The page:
Behavioral Ecology and Sociobiology

, Volume 67, Issue 3, pp 349–359 | Cite as

Seasonal changes in the structure of rhesus macaque social networks

  • Lauren J. N. BrentEmail author
  • Ann MacLarnon
  • Michael L. Platt
  • Stuart Semple
Original Paper


Social structure emerges from the patterning of interactions between individuals and plays a critical role in shaping some of the main characteristics of animal populations. The topological features of social structure, such as the extent to which individuals interact in clusters, can influence many biologically important factors, including the persistence of cooperation, and the rate of spread of disease. Yet, the extent to which social structure topology fluctuates over relatively short periods of time in relation to social, demographic, or environmental events remains unclear. Here, we use social network analysis to examine seasonal changes in the topology of social structures that emerge from socio-positive associations in adult female rhesus macaques (Macaca mulatta). Behavioral data for two different association types (grooming and spatial proximity) were collected for females in two free-ranging groups during two seasons: the mating and birth seasons. Stronger dyadic bonds resulted in social structures that were more tightly connected (i.e., of greater density) in the mating season compared to the birth season. Social structures were also more centralized around a subset of individuals and more clustered in the mating season than those in the birth season, although the latter differences were mostly driven by differences in density alone. Our results suggest a degree of temporal variation in the topological features of social structure in this population. Such variation may feed back on interactions, hence affecting the behaviors of individuals, and may therefore be important to take into account in studies of animal behavior.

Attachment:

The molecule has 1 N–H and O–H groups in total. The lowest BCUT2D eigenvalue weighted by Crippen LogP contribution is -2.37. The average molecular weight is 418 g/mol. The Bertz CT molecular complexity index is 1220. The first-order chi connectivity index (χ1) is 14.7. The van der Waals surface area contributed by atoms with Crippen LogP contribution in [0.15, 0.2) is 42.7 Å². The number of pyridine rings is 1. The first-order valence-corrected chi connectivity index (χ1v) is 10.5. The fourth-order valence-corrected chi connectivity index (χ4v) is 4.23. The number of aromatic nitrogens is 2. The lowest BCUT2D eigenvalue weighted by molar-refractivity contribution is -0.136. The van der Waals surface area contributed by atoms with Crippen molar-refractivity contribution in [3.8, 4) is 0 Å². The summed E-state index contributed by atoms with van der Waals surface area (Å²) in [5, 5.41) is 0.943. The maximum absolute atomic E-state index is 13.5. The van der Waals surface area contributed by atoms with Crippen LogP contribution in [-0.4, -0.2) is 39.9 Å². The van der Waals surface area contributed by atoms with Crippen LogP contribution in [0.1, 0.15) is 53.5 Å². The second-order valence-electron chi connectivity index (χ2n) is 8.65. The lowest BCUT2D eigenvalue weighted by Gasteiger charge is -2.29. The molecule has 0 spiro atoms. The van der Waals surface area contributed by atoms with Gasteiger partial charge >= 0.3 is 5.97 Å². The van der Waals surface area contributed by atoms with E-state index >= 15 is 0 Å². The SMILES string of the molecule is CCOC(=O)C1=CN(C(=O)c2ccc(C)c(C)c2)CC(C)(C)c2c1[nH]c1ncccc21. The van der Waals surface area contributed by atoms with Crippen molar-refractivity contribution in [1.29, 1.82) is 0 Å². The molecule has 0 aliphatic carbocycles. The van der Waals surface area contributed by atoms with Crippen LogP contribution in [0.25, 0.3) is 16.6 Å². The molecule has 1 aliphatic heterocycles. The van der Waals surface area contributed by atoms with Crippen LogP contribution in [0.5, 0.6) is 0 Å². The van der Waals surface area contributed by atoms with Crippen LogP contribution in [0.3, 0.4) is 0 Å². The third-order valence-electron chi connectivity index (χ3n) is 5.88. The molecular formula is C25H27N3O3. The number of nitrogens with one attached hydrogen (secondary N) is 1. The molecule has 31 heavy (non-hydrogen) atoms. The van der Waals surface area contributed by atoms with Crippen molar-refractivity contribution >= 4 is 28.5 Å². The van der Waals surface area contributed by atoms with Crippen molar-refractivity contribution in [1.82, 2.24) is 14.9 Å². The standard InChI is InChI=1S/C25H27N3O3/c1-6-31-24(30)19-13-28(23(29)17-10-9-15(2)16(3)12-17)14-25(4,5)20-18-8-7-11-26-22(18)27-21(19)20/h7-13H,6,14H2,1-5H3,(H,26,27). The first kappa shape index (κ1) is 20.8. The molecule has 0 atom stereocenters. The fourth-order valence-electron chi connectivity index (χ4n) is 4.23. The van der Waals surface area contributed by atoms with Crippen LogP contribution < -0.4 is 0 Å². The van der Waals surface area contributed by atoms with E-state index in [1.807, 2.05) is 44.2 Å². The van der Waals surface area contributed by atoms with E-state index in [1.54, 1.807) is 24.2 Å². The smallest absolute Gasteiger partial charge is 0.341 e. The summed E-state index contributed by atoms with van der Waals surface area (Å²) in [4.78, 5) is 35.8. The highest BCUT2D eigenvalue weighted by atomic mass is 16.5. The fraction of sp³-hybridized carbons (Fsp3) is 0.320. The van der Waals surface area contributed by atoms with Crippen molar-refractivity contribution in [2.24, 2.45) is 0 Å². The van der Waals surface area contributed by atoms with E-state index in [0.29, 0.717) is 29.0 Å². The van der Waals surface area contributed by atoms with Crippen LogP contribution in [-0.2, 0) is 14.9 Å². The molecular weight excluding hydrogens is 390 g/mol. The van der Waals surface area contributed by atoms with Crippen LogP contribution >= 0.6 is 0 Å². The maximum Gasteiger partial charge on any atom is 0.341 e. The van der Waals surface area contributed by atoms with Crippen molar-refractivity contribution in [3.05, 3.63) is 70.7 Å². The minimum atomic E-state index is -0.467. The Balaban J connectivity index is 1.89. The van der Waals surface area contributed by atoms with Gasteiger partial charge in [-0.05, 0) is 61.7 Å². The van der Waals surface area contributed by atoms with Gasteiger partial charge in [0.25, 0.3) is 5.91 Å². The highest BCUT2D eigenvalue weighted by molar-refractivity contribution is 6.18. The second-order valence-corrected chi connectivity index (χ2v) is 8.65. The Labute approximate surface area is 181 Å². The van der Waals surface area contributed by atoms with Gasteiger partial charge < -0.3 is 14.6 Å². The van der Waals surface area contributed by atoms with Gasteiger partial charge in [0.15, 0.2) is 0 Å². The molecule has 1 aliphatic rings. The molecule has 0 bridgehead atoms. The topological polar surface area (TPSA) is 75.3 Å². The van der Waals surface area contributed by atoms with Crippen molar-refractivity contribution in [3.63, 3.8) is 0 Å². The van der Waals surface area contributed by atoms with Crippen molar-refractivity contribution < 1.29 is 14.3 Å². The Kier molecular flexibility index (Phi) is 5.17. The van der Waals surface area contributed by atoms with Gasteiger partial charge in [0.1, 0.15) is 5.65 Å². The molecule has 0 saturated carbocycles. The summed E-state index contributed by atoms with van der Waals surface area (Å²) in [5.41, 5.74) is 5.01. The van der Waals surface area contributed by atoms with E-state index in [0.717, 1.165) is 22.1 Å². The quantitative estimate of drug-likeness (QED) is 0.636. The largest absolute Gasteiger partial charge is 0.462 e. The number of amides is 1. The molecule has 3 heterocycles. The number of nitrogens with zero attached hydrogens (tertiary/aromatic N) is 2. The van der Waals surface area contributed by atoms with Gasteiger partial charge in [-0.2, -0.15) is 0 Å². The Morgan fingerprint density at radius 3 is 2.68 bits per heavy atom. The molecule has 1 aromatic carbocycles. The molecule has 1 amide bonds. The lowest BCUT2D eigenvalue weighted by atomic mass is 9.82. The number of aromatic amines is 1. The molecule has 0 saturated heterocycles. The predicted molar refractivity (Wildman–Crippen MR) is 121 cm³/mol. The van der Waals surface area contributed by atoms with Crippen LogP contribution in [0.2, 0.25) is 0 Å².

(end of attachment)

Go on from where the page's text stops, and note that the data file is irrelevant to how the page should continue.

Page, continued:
Social structure Social network analysis Network topology Rhesus macaques 



We thank the Caribbean Primate Research Center (CPRC) for the permission to undertake research on Cayo Santiago, along with Bonn Aure and Jacqueline Buhl who assisted in the data collection. We also thank Roger Mundry for his permission to use the PSAM software and Robert Seyfarth; Dan Blumstein, an anonymous reviewer; and associate editor Joan Silk for their helpful comments on earlier versions of the manuscript. This project was funded by fellowships awarded to LJNB by the Natural Sciences and Engineering Research Council of Canada, the University of Roehampton, and the Duke Center for Interdisciplinary Decision Sciences. Additional funds were provided by the International Primatological Society, the Leakey Trust, and NIMH grant no. R01-089484-01. The CPRC is supported by a grant no. 8-P40 OD012217-25 from the National Center for Research Resources (NCRR) and the Office of Research Infrastructure Programs (ORIP) of the National Institutes of Health.

Ethical standards

This study was approved by the IACUC of the University of Puerto Rico and by the Ethics Committee of the University of Roehampton.


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Copyright information

© Springer-Verlag Berlin Heidelberg 2012

Authors and Affiliations

  • Lauren J. N. Brent
    • 1
    • 2
    Email author
  • Ann MacLarnon
    • 1
  • Michael L. Platt
    • 2
    • 3
  • Stuart Semple
    • 1
  1. 1.Centre for Research in Evolutionary and Environmental AnthropologyUniversity of RoehamptonLondonUK
  2. 2.Duke Institute for Brain Sciences, Center for Cognitive NeuroscienceDuke UniversityDurhamUSA
  3. 3.Department of Neurobiology, Department of Evolutionary Anthropology, and Department of Psychology & NeuroscienceDuke UniversityDurhamUSA

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